5. Will I fall a lot?

No one wants to fall, and this is a new activity for you, so it should be expected that you won’t be perfect. What you ou might really be wondering is what is the potential risk for serious injury.


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Photo by Tim Foster

Answer:

Everyone falls. But just because your ride doesn’t mean you are going to end up sprawled out on the trail. Going back to the training question, you can practice how to position your body on the bike while going up or down hills can increase your coordination and reduce falling. Also, wearing the proper safety equipment can help to protect you when you do fall. Helmets, glasses, gloves, padded shorts, knee, and elbow pads are typical safety equipment seen on the singletrack. Throw on some old rollerblade knee pads the first few times you ride till you figure out what gear makes sense for you.










6. Is there trail etiquette?

You don’t want to go on your first ride and stand out; we get it. You also want to make sure you are riding safely

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Photo by Razvan Chisu

Answer.

A local group manages most mountain biking trails, and they usually post signs that tell you which way to go. That is a big part of biking etiquette. Often they will also have a map denoting the difficulty of the trail or sections of the track. You should ride within your level of experience. If you are new to the sport, you sho


uld start with the easier paths till you have your footing and then go up from there. Getting off the trail when not riding would be another rule for any considerate rider. Some singletracks are multi-use, so don’t be surprised if you see a hiker coming the other way. Always pay attention to your surroundings. Another tip is to ask your LBS about specific trails and local etiquette.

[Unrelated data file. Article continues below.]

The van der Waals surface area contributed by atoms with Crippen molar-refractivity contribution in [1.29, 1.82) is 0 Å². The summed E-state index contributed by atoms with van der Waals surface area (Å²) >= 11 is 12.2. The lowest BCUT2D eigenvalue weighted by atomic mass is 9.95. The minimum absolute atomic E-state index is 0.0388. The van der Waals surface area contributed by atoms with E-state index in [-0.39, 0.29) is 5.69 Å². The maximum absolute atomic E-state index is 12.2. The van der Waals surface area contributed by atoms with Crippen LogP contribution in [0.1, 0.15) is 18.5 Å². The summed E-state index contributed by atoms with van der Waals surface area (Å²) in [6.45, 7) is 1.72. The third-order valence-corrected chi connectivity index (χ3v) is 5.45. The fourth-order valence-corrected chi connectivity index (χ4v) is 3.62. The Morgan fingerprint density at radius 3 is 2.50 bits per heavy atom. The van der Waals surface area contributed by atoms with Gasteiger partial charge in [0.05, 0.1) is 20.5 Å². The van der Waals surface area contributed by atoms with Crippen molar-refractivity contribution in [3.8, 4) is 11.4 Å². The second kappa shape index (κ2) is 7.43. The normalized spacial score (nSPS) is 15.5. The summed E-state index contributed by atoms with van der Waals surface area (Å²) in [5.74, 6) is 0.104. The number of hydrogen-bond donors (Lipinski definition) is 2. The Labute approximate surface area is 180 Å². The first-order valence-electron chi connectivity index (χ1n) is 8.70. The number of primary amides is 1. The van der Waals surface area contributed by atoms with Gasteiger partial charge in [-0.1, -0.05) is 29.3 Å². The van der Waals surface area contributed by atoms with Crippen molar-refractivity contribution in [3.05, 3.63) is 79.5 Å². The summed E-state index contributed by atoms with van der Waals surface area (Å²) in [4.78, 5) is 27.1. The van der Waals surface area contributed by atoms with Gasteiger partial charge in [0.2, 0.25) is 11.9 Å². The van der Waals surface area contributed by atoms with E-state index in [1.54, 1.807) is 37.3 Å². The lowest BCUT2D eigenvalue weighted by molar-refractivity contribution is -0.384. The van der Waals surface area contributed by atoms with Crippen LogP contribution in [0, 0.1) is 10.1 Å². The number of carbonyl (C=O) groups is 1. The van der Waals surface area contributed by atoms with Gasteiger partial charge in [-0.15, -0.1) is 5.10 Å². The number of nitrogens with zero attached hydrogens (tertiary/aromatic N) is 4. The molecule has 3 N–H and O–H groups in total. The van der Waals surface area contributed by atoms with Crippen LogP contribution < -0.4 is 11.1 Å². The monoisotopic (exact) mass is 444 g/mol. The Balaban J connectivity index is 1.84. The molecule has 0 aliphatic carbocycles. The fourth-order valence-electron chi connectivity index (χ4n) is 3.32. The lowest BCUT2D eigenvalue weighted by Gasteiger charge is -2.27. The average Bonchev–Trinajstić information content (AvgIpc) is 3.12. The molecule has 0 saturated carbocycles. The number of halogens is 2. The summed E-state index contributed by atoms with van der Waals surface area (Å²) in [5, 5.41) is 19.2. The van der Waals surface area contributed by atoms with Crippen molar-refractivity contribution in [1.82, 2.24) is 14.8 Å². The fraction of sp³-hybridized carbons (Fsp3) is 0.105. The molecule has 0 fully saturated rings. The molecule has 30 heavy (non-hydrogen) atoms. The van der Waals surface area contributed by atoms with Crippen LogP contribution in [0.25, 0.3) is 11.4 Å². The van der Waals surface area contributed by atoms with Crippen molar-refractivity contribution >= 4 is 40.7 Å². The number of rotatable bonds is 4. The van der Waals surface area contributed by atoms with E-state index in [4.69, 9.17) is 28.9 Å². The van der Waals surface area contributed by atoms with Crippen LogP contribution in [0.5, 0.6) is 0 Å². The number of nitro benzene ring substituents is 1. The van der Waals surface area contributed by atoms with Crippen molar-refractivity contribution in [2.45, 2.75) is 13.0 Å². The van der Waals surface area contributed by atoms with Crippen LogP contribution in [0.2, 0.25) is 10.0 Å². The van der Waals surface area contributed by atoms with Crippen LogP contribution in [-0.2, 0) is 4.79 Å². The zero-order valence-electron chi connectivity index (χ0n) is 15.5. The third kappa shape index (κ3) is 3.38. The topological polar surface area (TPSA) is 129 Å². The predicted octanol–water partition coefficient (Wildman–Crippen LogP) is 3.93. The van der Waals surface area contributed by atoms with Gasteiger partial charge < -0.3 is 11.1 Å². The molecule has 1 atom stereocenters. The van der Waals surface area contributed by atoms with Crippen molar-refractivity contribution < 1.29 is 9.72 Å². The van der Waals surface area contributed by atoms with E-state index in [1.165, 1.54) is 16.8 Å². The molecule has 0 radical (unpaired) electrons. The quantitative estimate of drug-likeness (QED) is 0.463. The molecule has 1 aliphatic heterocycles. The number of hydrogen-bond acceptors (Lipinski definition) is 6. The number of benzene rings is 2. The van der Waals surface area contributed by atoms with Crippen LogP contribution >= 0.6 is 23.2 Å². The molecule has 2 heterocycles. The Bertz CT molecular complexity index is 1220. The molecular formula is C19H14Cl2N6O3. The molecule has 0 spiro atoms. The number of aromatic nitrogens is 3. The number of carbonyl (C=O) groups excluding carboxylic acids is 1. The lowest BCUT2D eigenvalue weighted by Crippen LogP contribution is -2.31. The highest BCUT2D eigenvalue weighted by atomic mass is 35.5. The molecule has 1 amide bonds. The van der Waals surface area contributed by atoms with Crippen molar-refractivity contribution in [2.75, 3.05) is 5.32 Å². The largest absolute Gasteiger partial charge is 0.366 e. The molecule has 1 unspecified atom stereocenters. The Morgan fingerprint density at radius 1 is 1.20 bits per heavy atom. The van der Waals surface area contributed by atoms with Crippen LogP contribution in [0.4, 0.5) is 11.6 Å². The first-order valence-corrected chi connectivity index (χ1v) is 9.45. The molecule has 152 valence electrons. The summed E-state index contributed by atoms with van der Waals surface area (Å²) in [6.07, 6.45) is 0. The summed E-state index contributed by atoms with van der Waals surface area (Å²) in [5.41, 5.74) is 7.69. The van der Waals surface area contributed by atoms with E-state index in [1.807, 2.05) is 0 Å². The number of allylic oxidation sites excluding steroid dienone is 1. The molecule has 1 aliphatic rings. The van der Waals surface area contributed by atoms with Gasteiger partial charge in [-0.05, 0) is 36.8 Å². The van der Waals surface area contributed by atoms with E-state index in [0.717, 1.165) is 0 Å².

7. How do I find MTB trails to ride?

Now you are excited to ride. You have done the research. You have your gear in the car and your bike on the rack. But you are not sure where to go ride.

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Answer

Check your local MTB group’s website or ask your LBS to help point you to the local singletrack.





8. Do I wash my bike after I ride?

You just went on your first ride, and you’re hooked on mountain biking. There is dirt splattered all over your back, and you didn’t fall once. You are not sure if you should clean up after or toss your bike in the garage and call it a day.

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Photo by Tim Foster

Answer

Like any outdoor sport, you should try to clean up as much as you can before getting into your car. It keeps dirt and debris out of your vehicle but also reduces the instances where you are accidentally transporting insects or plant seeds to new locations. Also, cleaning and reviewing your gear to make sure it’s in good working order before and after any activity where you are trusting it won’t fail on you is a no-brainer.


We are all navigating the wild in our own ways. Hopefully this quick list of common questions helps you feel more confident next time you want to enjoy some flow in the woods.


#MountainBiking #MTB